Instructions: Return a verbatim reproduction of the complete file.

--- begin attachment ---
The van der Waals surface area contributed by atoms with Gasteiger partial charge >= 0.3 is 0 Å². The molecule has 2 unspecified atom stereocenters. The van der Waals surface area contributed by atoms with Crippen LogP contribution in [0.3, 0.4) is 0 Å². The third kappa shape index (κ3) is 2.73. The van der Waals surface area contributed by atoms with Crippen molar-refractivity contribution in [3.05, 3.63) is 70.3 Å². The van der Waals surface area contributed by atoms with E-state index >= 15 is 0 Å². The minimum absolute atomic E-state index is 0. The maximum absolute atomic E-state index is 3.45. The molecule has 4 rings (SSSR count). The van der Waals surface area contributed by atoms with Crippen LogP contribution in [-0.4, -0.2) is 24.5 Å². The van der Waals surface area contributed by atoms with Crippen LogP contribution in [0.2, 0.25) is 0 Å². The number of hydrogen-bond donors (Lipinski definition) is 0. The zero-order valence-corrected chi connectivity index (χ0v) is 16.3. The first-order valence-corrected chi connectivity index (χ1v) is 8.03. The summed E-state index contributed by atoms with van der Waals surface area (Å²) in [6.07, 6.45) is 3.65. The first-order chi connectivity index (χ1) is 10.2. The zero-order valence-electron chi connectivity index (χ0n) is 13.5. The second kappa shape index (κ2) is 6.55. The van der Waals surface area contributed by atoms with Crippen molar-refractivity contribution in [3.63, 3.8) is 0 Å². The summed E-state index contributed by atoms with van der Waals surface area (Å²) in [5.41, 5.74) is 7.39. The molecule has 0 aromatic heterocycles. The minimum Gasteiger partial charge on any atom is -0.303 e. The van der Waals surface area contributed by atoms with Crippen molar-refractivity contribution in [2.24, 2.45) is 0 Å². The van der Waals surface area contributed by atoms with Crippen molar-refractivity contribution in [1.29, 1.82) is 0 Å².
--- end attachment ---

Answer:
The van der Waals surface area contributed by atoms with Gasteiger partial charge >= 0.3 is 0 Å². The molecule has 2 unspecified atom stereocenters. The van der Waals surface area contributed by atoms with Crippen LogP contribution in [0.3, 0.4) is 0 Å². The third kappa shape index (κ3) is 2.73. The van der Waals surface area contributed by atoms with Crippen molar-refractivity contribution in [3.05, 3.63) is 70.3 Å². The van der Waals surface area contributed by atoms with E-state index >= 15 is 0 Å². The minimum absolute atomic E-state index is 0. The maximum absolute atomic E-state index is 3.45. The molecule has 4 rings (SSSR count). The van der Waals surface area contributed by atoms with Crippen LogP contribution in [-0.4, -0.2) is 24.5 Å². The van der Waals surface area contributed by atoms with Crippen LogP contribution in [0.2, 0.25) is 0 Å². The number of hydrogen-bond donors (Lipinski definition) is 0. The zero-order valence-corrected chi connectivity index (χ0v) is 16.3. The first-order valence-corrected chi connectivity index (χ1v) is 8.03. The summed E-state index contributed by atoms with van der Waals surface area (Å²) in [6.07, 6.45) is 3.65. The first-order chi connectivity index (χ1) is 10.2. The zero-order valence-electron chi connectivity index (χ0n) is 13.5. The second kappa shape index (κ2) is 6.55. The van der Waals surface area contributed by atoms with Crippen molar-refractivity contribution in [3.63, 3.8) is 0 Å². The summed E-state index contributed by atoms with van der Waals surface area (Å²) in [5.41, 5.74) is 7.39. The molecule has 0 aromatic heterocycles. The minimum Gasteiger partial charge on any atom is -0.303 e. The van der Waals surface area contributed by atoms with Crippen molar-refractivity contribution in [2.24, 2.45) is 0 Å². The van der Waals surface area contributed by atoms with Crippen molar-refractivity contribution in [1.29, 1.82) is 0 Å².